By Monica Alonzo
By Stephen Lemons
By Jason P. Woodbury
By Dulce Paloma Baltazar Pedraza
By Ray Stern
By Pete Kotz
By Monica Alonzo
By New Times
Triggered by the Norberg case, the U.S. Department of Justice opened an investigation into Arpaio's jail conditions. That investigation, which started while Janet Napolitano was United States Attorney for the district of Arizona, ended in October 1997 without criminal charges filed.
By then, Jack MacIntyre, who had been Romley's representative at the sheriff's office for years, had gone to work for Arpaio after providing legal advice to detention officers and others who were potential criminal defendants in the Norberg case.
Romley later had to stop his own investigation into the Norberg incident after he learned of the legal conflict of interest involving MacIntyre.
"That was one of my greatest disappointments," Romley says of his aborted Norberg investigation. "I really did believe people had committed a crime there, so I started up my own investigation aggressively. I had ordered Jack not to talk to those sheriff's employees, but we found out later that he had anyway. That boxed me in legally. I think he did it to get me off the case because Joe was scared to death after I put together a topnotch team to look into it."
MacIntyre says Romley's memory "is extremely deficient on this issue."
Romley says he turned over his investigative materials to the U.S. Attorney's Office, then headed by Napolitano.
"What pisses me off is that I gave [the AG's Office] boxes of material, and it all came back with them saying, essentially: Not enough here!'" he recalls. "We had sealed all the boxes, I think seven. But [Napolitano's investigators] hadn't even broken the seal of one box. I mean, somebody died, and nobody should be above the law."
MacIntyre says he quit Romley's office in late 1996 after "Rick told me he wanted me to be his eyes and ears in the sheriff's office. That is, asking [me] to be a spy against someone [Arpaio] who trusted [me] and with whom [I was] trying to establish the repose of an attorney-client relationship."
That's a lie, says Romley, who maintains he learned a painful lesson about engaging in the arena of public opinion with the Arpaio publicity machine.
"I know I came out too hard on Joe publicly," he says, "but I was very offended by his imagery of a personality conflict versus doing what's right because somebody died. Joe did a masterful job of turning it into a personal issue as compared with it being a legitimate investigative issue."
Romley admits that "the Norberg case created situations with the two agencies that even now we haven't overcome. The staffs work pretty well together, but we still have to tell him no on a lot of things."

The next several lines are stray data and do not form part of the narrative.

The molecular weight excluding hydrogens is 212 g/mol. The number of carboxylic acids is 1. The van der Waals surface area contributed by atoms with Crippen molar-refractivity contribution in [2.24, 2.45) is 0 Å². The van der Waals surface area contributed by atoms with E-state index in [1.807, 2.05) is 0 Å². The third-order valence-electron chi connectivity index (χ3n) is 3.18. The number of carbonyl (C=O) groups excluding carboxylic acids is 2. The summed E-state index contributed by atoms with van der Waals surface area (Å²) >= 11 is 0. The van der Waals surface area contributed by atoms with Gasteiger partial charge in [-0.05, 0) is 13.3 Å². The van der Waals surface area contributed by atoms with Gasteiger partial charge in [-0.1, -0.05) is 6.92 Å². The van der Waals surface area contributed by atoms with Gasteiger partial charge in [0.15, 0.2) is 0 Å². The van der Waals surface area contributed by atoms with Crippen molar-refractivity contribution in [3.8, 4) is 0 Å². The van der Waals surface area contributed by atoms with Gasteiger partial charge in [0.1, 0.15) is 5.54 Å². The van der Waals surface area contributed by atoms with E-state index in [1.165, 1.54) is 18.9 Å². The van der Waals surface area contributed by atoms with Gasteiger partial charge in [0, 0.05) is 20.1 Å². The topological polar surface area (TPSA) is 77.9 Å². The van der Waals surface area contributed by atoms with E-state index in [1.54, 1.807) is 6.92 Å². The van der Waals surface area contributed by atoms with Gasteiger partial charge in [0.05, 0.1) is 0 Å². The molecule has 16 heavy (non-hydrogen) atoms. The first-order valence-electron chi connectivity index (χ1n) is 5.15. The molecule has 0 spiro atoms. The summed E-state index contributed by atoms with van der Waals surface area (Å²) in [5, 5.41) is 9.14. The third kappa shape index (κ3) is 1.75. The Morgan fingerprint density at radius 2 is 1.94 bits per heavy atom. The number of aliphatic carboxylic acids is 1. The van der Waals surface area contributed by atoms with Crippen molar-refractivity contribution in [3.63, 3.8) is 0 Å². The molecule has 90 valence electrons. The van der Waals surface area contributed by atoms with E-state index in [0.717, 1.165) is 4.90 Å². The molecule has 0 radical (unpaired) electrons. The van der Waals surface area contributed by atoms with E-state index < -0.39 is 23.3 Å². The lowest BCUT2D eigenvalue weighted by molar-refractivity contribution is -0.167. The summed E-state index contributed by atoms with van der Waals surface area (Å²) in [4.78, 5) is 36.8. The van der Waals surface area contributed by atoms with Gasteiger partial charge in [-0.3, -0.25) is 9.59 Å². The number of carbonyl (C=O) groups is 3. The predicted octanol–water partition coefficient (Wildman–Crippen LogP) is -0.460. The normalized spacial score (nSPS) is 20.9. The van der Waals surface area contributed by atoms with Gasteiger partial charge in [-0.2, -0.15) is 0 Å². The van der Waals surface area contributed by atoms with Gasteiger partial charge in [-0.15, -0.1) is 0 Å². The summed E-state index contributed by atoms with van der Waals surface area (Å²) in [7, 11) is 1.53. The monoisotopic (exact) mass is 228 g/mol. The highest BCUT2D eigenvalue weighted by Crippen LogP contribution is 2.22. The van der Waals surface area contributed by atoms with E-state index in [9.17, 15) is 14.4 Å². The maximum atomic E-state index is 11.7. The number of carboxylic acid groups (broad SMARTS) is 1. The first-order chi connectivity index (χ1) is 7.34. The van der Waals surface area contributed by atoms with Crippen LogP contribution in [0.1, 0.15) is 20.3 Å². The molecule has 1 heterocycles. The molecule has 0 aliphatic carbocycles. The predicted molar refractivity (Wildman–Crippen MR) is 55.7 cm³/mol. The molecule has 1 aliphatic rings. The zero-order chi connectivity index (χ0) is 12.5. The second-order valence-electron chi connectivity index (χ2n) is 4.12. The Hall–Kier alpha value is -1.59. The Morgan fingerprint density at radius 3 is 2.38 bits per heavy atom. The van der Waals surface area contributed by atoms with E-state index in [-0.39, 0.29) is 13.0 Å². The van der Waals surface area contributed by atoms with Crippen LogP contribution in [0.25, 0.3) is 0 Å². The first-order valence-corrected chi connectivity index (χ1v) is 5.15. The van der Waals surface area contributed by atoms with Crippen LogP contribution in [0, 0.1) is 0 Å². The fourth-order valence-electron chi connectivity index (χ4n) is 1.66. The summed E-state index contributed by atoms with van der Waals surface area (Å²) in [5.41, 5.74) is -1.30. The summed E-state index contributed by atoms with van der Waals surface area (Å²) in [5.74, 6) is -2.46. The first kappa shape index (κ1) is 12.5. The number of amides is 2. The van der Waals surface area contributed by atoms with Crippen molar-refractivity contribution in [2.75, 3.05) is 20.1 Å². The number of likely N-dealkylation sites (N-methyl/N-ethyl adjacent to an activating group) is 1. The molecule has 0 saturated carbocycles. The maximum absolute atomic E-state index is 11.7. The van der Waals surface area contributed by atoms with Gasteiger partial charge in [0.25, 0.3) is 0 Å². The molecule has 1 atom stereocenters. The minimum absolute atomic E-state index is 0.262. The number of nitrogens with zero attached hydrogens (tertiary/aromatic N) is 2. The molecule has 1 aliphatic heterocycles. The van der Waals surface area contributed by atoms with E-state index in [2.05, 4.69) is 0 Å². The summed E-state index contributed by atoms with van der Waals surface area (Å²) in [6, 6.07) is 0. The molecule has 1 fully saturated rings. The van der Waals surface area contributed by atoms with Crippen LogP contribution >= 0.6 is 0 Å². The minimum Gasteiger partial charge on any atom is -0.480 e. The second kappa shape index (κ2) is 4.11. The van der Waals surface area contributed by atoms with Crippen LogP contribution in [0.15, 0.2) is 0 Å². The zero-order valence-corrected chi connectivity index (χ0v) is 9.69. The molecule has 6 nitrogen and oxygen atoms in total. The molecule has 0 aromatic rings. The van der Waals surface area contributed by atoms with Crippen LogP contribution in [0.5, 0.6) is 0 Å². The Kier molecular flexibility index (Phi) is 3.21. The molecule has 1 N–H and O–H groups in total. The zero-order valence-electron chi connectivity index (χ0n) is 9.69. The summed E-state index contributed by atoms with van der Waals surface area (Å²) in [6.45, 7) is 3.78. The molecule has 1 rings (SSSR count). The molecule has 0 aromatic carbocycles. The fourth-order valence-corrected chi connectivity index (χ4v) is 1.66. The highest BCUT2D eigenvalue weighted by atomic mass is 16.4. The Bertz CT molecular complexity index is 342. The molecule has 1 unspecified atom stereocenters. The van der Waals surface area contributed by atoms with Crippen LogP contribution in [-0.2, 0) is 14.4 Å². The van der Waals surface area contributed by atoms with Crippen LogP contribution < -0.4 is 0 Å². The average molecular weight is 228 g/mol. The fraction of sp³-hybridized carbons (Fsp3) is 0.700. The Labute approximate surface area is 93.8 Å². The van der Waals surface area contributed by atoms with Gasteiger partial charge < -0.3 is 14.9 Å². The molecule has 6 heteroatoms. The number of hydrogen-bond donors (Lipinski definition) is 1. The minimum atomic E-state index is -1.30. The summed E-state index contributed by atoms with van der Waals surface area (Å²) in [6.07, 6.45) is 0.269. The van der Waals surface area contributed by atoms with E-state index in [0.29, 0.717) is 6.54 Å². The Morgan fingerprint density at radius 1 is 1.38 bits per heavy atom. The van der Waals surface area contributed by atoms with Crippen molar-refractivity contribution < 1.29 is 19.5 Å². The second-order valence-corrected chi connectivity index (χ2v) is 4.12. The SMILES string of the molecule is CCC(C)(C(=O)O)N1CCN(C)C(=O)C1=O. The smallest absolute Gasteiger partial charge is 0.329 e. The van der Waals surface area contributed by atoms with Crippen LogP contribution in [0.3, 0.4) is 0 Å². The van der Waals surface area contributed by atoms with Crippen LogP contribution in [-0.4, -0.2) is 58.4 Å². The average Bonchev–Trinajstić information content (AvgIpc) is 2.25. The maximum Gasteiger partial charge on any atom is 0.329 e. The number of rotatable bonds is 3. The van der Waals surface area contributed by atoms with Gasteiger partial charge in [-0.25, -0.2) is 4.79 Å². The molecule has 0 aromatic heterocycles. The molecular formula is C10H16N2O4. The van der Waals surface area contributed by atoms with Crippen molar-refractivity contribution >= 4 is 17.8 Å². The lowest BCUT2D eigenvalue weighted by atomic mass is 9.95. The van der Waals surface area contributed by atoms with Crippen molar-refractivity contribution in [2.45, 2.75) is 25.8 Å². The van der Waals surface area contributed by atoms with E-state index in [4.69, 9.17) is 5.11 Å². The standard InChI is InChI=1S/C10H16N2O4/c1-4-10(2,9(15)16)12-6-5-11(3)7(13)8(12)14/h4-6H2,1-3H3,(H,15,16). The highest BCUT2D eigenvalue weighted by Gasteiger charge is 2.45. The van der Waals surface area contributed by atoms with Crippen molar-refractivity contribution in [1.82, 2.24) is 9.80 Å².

Romley chuckles when asked how he's interacted with Arpaio at subsequent gatherings of Valley law enforcement authorities.
"We don't see Joe at meetings of substance," he says. "I think his next four years are going to be extraordinarily difficult. We're into raw wood now. The veneer's off and there's going to be a greater scrutiny of everything he does. I sincerely hope that Andy [Thomas] has the backbone to deal with Joe, because it's not easy."
In the 1990s, Rick Romley injected himself into initiatives that transcended that of a normal chief county prosecutor.
He lent support to Phoenix neighborhood activists in their war against graffiti and slumlords, and won a ton of mostly positive publicity along the way.
And Romley embraced the hate-crime legislation that stumbled its way through the statehouse during that time, even appearing on radio shows with Joel Breshin, then the liberal Anti-Defamation League's regional director.
"At the time, no one knew how many hate crimes there were around here, and no one really cared," Breshin recalls. "We found out that police departments around the Valley weren't enforcing hate crimes equally, and I met with Rick and [former prosecutor] Jim Blake to figure out what to do. We needed an authority to get behind us, and Rick was the man."
Current ADL regional director Bill Straus says he thought at the time that support for hate-crime legislation would be universal.
"Man, was I wrong!" says Straus, who had a radio show on KTAR-AM 620 at the time. "I was the only talk-show host in town who supported the new law. Lots of legislators were against it. I invited Rick and Joel on to talk about it. Rick said he'd do whatever it took, and he was true to his word. People tell me he's just too political, but that's not the way I see it. I always got the feeling that Rick just wanted to make his hometown a little better."
By then, Barnett Lotstein had become a special assistant to Romley after more than 15 years at the Attorney General's Office. His role with Romley would be akin to Karl Rove's in the George W. Bush White House, but with a crucial difference:
Most accounts describe political consultant Rove as respected by those in Bush's inner circle for his relentless political acumen.
Lotstein's reputation in the upper reaches of the County Attorney's Office has been that of an overpaid toady who must possess a secret videotape of Romley engaging in an unnatural sex act to have risen to such power. (Andy Thomas has offered Lotstein a similar job in his administration, which raises yet new questions.)